I get it from my circle. And I get it here. So many of the things I talk about here, if I raised with my immediate family, I would get blank stares and a change of subjects. Deep, meaningful conversations are a thing they shy away from. Talk about feelings? Share deepest fears and biggest dreams? No. No. No. We talk about the “business” of life. Never about the emotions of our existence. Unless I bring it up and then it’s like dragging a stubborn cow out of the barn trying to get them to open up.
I call it intimacy. Not physical intimacy, but emotional, intellectual, social, spiritual, metaphysical, psychological intimacy. It’s all wrapped up into these words that I share with my circle and that I put into this blog. And in the 2+ years I’ve been running this blog, my circle has grown.
In this odd way, the sharing of thoughts and feelings through this blog and reading posts by other bloggers who are willing to share a piece of themselves — and then come back for more. It’s all about filling a part of that void. We’ve never met, yet you read my thoughts, share yours, and we continue down the path of our lives. Scattered around the world, but on our blogs, together we search for answers and solutions. A fellow blogger claimed recently that he reads my blog and learns from it. He even used the word “teacher” to describe me. Pshaw. I’m not a teacher. We are all students in the classroom of life and we are here to help each other.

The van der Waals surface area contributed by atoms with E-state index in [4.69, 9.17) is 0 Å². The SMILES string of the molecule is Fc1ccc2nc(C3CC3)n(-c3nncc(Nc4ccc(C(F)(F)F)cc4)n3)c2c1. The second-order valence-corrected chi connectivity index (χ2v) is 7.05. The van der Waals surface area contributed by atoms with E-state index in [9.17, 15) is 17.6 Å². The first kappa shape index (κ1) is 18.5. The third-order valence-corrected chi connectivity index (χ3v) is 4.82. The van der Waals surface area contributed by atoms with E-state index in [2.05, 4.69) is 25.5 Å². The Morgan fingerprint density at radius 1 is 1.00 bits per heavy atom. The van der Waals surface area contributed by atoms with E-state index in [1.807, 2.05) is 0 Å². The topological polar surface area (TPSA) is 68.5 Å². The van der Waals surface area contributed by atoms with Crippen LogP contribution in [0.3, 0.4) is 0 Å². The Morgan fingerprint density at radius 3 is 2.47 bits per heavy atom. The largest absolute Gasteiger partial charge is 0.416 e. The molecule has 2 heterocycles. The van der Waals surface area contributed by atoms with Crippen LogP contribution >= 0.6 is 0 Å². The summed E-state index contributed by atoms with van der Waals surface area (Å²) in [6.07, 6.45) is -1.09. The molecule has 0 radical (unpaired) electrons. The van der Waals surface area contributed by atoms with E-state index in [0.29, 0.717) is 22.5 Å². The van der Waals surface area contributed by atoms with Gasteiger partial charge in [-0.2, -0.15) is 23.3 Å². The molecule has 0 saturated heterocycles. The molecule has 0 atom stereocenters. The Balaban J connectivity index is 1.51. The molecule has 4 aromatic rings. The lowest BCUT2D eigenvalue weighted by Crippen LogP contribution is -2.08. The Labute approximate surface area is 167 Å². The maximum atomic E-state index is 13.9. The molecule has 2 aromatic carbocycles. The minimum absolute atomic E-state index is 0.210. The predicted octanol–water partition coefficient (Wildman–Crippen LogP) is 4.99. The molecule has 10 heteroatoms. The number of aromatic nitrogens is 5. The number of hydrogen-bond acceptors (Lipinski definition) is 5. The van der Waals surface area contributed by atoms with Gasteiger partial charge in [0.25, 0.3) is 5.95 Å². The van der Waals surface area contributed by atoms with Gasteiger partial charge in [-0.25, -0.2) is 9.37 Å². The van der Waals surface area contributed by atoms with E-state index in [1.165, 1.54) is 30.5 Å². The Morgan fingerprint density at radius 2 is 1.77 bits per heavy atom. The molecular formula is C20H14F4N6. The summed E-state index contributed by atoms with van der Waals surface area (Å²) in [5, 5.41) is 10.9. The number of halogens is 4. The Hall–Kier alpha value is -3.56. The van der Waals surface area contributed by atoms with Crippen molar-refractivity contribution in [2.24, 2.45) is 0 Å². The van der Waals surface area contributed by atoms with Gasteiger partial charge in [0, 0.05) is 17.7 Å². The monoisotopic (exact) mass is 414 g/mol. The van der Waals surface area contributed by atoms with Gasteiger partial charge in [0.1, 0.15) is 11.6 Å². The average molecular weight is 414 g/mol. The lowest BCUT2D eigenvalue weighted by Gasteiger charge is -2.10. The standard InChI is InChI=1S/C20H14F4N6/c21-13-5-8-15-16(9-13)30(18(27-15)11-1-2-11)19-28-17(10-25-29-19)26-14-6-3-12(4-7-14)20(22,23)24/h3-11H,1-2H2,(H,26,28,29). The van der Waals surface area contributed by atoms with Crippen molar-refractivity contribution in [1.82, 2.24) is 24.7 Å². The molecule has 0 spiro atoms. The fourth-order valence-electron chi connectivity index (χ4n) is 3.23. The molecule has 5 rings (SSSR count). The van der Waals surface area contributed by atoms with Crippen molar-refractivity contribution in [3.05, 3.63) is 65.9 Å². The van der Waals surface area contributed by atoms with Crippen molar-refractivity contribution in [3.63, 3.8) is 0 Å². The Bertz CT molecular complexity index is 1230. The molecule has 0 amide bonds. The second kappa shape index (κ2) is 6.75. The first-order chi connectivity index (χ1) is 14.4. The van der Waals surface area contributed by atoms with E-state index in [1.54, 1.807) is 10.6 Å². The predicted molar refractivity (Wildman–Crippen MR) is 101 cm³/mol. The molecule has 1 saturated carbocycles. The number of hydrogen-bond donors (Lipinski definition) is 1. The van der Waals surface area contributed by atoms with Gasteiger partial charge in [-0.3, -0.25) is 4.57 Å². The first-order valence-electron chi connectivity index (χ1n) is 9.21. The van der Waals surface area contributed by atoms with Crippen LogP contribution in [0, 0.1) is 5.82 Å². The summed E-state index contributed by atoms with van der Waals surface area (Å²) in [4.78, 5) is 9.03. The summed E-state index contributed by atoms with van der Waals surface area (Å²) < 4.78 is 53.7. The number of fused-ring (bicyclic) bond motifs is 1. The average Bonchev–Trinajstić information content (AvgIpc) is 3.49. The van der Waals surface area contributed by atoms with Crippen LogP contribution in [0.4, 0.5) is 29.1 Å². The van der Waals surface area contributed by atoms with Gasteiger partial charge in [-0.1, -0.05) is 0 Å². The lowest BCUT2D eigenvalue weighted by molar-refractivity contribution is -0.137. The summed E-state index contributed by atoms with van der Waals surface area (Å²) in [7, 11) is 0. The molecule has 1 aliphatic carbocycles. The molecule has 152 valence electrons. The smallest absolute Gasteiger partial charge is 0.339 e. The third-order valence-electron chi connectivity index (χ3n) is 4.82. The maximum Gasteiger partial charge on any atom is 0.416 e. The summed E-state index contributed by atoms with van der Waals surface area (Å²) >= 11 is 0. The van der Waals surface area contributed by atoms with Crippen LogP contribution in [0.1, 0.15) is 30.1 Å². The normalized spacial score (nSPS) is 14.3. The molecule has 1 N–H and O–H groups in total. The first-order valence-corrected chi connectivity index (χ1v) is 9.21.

I asked a question a post or two ago about whether your family reads your blog. The answers I got speak for themselves. I have this feeling I’m not alone in struggling with the need to talk intimately and feeling like there isn’t some one on the other end. Except for my circle. Except for you.
While I was at the Mendocino Coast Writers’ Conference, participating in the Short Fiction Master Class, one of the other participants brought up the concept of a social family. It was in the context of a story one of us had written and he was commenting on the group of individuals who made up the core of the story — none of them related, but providing to each other the love and comfort of a family. Hence, a social family. A couple of months before the workshop, I wrote a short story inspired by a prompt at We Drink Because We’re Poets. Northville Five & Dime. It was, at the time, nothing more than an effort to write a story that wasn’t the expected. The prompt could lead very easily into a sexual romp. Not that there’s anything wrong with that, but I didn’t want the obvious. So, I wrote about something different. And I thought I was done.
Then I heard about MCWC and needed something to submit to be judged for the Master Class. I submitted Northville and got in, which meant a dozen other people would be reading it and discussing it.